What is the difference between COM and OLE, if any?

3 Answers 3

  • OLE = Object Linking and Embedding
  • DDE = Dynamic Data Exchange
  • COM = Component Object Model

OLE: This is a method of linking parts of one document to parts of another. For example, having a PowerPoint slide with an Excel chart embedded into it. When the Excel spreadsheet is updated, the chart should update too. When you reopen PowerPoint, magically it has! (This example is a linked object.) Embedded objects are the same only the Excel spreadsheet doesn't exist in an external file, the data for the spreadsheet is contained within the PowerPoint file.

You can embed Excel, Word and PowerPoint documents into each other with linked objects. Other applications were written specifically to support being embedded into Word, such as Microsoft Equation Editor.

OLE 1 was built on DDE, which used window messages to notify applications when source data changed, and typically passed data around by using HGLOBAL global memory handles.

OLE 2 was built on COM.

COM is an language neutral, object-oriented component model and ABI based on DCE RPC. As an RPC system it supported remote calls between processes on the same machine, and later, with DCOM, on different machines. Initially COM was used as part of the architecture of MAPI (which uses the COM object model but not the COM registration services) before being formally launched on its own as a general object model complete with registry and object activation and other services. (Monikers and structured storage for example.)

OLE Automation has nothing to do with OLE - it's a branding connection only. OLE Automation is a Visual Basic-compatible subset of COM which supports basic datatypes only (for example no unsigned integers or structs) but including objects (COM interfaces).

OLE Controls however ARE related to OLE. They are visual components primarily targeted at Visual Basic users from VB 4 onwards, but the visual elements are provided using the embedding facilities of OLE 2. They can also be hosted (in theory, if properly written) by anything capable of hosting an OLE 2 embedded object, and were often used in C++ applications too. They typically use OLE Automation compatible interfaces for programming at runtime.

ActiveX control is a marketing term for COM objects, from the time when Microsoft were attempting to popularise the technology for extending web applications.

  • "OLE Automation has nothing to do with OLE" - :( thanks Microsoft
    – Greedo
    Commented Mar 1, 2022 at 9:48

COM is OLE evolved. OLE was a set of interfaces and data storage mechanisms to facilitate sharing data between applications. COM was the natural extension of using interfaces not only to share data, but runtime functionality - where the data was fronted by actual mechanisms to facilitate use. I've always pictured it roughly as the difference between C and C++, where with C, you can share header files and structures, and with C++ you share encapsulated objects.

As a bit of a soapbox, I still miss OLE Structured Storage, since there is something nice about sharing opaque data storage between collaborating systems. Seeing as drag-and-drop/clipboard still depends on it, I wonder what the .Net replacement will be?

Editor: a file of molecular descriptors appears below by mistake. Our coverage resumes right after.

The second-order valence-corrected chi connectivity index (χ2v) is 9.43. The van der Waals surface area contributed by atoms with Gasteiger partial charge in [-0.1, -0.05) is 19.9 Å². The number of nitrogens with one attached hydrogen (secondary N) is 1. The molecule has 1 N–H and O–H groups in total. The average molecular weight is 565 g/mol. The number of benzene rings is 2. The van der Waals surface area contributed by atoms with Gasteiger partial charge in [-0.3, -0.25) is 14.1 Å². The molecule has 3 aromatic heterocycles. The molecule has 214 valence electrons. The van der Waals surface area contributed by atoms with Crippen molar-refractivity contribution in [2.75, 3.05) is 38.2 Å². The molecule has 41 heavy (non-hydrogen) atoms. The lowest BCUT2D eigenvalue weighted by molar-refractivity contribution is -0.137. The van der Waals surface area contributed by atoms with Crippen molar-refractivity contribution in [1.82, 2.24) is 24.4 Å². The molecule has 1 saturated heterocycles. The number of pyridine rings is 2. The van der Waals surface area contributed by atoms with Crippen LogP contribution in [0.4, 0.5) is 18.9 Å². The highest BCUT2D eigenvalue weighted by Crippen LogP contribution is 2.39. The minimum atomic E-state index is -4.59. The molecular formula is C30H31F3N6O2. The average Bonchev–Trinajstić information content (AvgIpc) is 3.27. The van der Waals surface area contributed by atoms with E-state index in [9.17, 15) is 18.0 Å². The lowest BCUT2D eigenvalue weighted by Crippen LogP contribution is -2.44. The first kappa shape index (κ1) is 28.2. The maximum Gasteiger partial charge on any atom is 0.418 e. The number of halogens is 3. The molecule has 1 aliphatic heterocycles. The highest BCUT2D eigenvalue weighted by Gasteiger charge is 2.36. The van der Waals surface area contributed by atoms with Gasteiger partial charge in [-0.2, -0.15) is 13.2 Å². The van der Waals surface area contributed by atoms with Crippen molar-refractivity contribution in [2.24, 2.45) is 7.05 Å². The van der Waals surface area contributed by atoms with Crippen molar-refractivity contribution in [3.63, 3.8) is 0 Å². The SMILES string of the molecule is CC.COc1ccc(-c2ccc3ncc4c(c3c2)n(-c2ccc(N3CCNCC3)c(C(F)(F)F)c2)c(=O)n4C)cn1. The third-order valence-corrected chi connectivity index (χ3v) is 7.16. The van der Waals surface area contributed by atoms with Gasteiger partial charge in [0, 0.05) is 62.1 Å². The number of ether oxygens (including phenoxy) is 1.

• 8
    OLE is not COM evolved. Ole 1 pre-dates COM. OLE2 is built on COM however. OLE structured storage still exists and always will, and you can use it from .Net if you want to. Note that a lot of the design motivation for OLE structured storage versus something like ZIP was to allow in-place modification of on-disk data structures. That has largely gone away with the end of floppy disks and slow HDs.
    – Ben
    Commented Jan 19, 2012 at 16:38
  • "Ole 1 pre-dates COM. OLE2 is built on COM however." Yea... kind of like it evolved. The idea of using interfaces between interacting data, and then data + behavior came from OLE and was the germ of COM.
    – codekaizen
    Commented Jan 19, 2012 at 18:47
  • 3
    @Ben - You reversed the order of COM and OLE in your quote from what the answer actually says. Commented Jan 19, 2014 at 17:57
  • @MartinSmith, Yes, a typo.
    – Ben
    Commented Jan 19, 2014 at 21:51
  • @Ben I repeated the typo since it appears you were confused about what I was saying in the answer. If you weren't then how can you not see that COM interfaces came from the imperative to drive OLE2's embedding to the next step of componentized software?
    – codekaizen
    Commented Jan 19, 2014 at 21:54

The OLE technology predates COM as a separate entity by a significant amount of time. Before that, OLE was implemented as a way of Embedding and Linking Objects. The classic example is that of embedding a spreadsheet within a word document. The underlying technology of COM was enabled so that other languages such as VB could interact with those objects as well.

Then, historically, we had a lot of server type programmers which were looking on these cool things like language independence, reference counting and threading models with envy, but really didn't care too much about the embedding technology at all. The logical thing to do was to split out the underlying server functionality as COM - this was a more naturally low-level API.

Both technologies still exist. OLE is kind of linked up with or may be the same as ActiveX these days.

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